If you are going before a parole board, you may have questions about the process. You and your family can take steps to help you receive a favorable review. For example, your loved ones can submit letters of support that can help the parole board make a favorable decision.
What Does it Mean to Be in Parole Review?
In Texas, inmates go before a parole review board six months before their first parole review date or four months before any subsequent parole review date. Theoretically, a Texas parole board can vote to release or deny release to an inmate at any time during the four or six-month review period. Most parole boards vote on an inmate within a few weeks of the parole review date. Having an inmate in “parole review” means that the board is on the clock for preparing his or her file for the board to vote on and completing the inmate interview. It also provides specific timelines for parole attorneys to prepare and submit the inmate’s parole packets and support material.
When to Submit Letters of Support to the Parole Board?
According to Texas Administrative Code Rule 141.60, “copies of all information and arguments in support of an offender’s release may be submitted to members of the parole panel designated to hear the case” during the review period. The “review period” for submissions ends two months before the month in which the inmate’s parole is scheduled for a vote. A panel can decide to consider documents filed after the review period ends, but the best practice is to get all materials to the board promptly and not violate the rule.
What Should My Support Letter Say?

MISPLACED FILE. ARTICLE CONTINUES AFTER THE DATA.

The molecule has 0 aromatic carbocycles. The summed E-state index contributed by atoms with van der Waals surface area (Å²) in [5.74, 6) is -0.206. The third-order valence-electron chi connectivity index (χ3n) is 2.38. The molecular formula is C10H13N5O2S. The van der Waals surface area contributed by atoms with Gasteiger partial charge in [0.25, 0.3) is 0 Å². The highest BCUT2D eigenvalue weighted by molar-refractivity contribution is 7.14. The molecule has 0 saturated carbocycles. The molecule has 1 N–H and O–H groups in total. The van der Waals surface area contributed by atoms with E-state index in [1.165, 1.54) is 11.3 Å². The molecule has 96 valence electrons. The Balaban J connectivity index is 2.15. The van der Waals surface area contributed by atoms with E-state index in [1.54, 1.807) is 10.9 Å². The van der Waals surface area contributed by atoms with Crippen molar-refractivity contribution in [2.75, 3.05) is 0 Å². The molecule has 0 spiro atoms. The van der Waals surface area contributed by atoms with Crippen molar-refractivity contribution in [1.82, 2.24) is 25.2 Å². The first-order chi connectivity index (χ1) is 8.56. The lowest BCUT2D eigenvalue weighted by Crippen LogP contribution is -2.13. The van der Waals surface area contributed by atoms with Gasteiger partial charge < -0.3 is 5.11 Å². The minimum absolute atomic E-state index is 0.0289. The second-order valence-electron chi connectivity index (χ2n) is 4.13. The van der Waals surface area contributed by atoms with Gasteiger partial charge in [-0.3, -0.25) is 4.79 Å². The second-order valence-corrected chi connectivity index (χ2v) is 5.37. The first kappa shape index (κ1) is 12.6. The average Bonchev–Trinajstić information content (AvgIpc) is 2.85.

Family members and friends can submit support letters in favor of the inmate getting out on parole. If you are a loved one, the best thing you can do is make your letter as specific as possible. For example, do not just say that an inmate is a good person. Provide specific examples of why an inmate is a good person and how they have helped you or your community. If you believe that your loved one has matured or changed, tell the board specific details about what is different and what you have noticed. Parol panels are busy, and providing specific details can help the good aspects of your loved one’s character stand out.
Do I Need a Parole Lawyer?
Working with a parole attorney can be helpful, especially if your case is not straightforward. The Texas parole board is required to implement the Texas Administrative Rules. Working with an attorney familiar with the process can help you understand the process and give your loved one the best chance of having a favorable outcome. If you or your loved one would benefit from having experienced legal representation as you move through the parole process, we are here to help. Contact the criminal appeals attorneys at Abel Law Firm to schedule a free case evaluation and learn more about how we can help you.